The U.S. has several ways to exit the Paris agreement on climate change, and it will be interesting to see which route the President-elect chooses. Perhaps he will use executive action to withdraw or perhaps he will submit it to the Senate to die on the floor. Withdrawing from the Paris accords will be in the best interest of the U.S. because meeting its aggressive emissions targets would require extreme policy changes that would harm overall U.S. economic growth, especially in the manufacturing sector.

Carbon taxes will be off the table for the foreseeable future, too.

President-elect Trump's interest in engaging in comprehensive tax reform would also have implications on energy issues. Cleaning up the tax code would involve eliminating tax provisions benefiting special interests in renewable energy industries such as wind and solar.

Michael Gerrard
Michael Gerrard, professor and director of the Sabin Center for Climate Change Law at Columbia Law School, and Chair of the Faculty of Columbia’s Earth Institute.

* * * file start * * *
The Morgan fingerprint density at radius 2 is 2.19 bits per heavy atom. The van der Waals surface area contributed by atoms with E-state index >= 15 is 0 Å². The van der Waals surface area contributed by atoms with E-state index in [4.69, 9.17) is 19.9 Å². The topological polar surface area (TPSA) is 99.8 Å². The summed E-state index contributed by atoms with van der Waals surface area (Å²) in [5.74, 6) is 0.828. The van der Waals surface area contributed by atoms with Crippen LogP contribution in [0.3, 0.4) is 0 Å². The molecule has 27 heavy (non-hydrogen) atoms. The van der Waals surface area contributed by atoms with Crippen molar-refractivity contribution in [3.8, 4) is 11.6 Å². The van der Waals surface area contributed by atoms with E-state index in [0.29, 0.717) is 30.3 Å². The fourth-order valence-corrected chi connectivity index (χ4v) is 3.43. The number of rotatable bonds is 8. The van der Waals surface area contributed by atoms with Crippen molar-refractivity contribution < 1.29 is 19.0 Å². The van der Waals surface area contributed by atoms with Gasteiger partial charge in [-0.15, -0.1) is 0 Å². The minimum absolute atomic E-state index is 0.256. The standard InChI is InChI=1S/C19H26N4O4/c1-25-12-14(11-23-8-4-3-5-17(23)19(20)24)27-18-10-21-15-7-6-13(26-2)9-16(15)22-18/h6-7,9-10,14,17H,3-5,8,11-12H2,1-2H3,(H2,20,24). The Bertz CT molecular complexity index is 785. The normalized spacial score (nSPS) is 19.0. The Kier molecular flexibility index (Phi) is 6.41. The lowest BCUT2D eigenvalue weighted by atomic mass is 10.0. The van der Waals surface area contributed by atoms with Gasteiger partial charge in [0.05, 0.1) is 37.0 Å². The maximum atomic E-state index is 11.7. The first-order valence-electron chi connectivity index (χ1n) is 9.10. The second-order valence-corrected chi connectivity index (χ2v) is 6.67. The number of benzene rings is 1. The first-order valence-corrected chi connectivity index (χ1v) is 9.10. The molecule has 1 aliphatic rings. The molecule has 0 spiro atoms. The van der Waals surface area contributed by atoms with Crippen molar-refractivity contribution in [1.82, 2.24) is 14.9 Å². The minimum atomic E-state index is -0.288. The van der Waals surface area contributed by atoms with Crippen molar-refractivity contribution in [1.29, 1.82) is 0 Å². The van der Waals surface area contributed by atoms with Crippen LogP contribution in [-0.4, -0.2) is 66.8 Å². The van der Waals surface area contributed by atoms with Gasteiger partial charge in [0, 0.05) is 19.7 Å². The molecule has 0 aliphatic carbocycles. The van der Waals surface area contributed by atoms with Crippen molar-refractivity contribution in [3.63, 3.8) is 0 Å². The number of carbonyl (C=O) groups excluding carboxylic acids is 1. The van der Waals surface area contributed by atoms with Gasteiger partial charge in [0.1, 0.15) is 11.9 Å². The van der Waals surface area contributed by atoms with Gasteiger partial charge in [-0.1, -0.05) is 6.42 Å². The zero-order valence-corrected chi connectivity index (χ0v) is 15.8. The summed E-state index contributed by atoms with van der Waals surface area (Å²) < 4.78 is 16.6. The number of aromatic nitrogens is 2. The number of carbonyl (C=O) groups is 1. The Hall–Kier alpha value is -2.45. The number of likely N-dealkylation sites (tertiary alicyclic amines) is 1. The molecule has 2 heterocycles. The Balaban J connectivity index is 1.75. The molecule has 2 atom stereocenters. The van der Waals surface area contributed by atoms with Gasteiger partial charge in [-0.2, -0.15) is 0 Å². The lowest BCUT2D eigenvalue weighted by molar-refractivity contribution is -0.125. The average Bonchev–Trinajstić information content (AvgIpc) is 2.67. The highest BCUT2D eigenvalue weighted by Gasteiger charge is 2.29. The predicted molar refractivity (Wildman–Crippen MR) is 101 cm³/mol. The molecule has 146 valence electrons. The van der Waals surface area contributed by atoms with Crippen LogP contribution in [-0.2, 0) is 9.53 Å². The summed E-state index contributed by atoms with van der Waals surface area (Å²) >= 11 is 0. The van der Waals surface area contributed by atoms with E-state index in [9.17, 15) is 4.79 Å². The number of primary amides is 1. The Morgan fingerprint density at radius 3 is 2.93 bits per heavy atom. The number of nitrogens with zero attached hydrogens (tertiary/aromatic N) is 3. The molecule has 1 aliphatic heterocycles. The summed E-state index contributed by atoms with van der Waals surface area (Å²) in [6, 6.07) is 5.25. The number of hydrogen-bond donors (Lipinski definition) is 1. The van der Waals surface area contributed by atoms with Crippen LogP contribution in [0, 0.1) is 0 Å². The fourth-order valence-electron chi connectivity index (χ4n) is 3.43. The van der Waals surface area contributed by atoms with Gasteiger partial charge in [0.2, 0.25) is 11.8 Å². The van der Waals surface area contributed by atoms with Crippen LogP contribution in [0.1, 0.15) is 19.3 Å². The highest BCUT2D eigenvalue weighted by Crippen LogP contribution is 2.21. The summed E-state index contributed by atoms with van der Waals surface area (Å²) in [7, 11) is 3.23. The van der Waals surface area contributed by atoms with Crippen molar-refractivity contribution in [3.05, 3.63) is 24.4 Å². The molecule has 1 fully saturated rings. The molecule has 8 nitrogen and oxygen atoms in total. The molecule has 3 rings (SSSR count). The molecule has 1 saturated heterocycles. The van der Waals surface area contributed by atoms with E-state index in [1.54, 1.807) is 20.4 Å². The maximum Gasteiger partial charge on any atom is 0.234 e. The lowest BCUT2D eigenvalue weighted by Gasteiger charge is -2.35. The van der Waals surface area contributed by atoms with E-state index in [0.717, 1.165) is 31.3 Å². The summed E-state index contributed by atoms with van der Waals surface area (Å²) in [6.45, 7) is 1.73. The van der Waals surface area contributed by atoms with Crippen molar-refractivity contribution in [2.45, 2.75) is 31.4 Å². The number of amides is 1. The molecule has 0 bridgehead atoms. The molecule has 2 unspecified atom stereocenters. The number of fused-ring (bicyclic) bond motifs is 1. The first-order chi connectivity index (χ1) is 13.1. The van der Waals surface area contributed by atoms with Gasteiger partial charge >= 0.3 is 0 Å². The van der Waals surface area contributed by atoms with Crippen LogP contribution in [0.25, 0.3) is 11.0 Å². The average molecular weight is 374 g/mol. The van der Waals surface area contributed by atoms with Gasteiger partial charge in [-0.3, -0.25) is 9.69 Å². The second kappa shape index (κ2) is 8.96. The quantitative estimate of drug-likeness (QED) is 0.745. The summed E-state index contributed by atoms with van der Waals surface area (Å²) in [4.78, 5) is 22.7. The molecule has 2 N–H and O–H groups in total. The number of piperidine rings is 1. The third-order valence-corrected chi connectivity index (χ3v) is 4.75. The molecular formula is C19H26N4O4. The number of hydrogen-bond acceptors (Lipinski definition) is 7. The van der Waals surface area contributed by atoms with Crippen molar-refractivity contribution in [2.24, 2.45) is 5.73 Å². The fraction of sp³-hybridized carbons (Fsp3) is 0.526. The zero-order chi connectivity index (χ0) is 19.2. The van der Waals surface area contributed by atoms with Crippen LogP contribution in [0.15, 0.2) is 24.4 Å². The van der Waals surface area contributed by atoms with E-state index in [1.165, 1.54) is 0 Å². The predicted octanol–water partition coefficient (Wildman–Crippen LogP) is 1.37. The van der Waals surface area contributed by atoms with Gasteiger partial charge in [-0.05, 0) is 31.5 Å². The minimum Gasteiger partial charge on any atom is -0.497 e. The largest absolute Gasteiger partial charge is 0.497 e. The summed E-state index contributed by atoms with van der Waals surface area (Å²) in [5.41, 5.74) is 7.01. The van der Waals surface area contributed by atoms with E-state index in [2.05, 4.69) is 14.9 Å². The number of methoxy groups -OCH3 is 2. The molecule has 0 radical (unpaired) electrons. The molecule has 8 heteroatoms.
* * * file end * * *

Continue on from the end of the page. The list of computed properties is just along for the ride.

Before the election, the world was on the precipice of not being able to fulfill the Paris climate goal of keeping global average temperature increases to between 1.5 and 2 degrees C. The Nationally Determined Contributions that almost all countries had pledged did not add up to nearly enough. The U.S. pledge centered on the Clean Power Plan; even with that, we still had a long way to go to meet the promise for 2025. Far more, still unspecified actions would be needed for the decades after that.

Trump has pledged to kill the Clean Power Plan, and he has several paths for doing so, ranging from asking the Supreme Court (which by then may include a Trump appointee) to declare it invalid, to formally rescinding it after required public notice, to simply telling the EPA not to enforce it.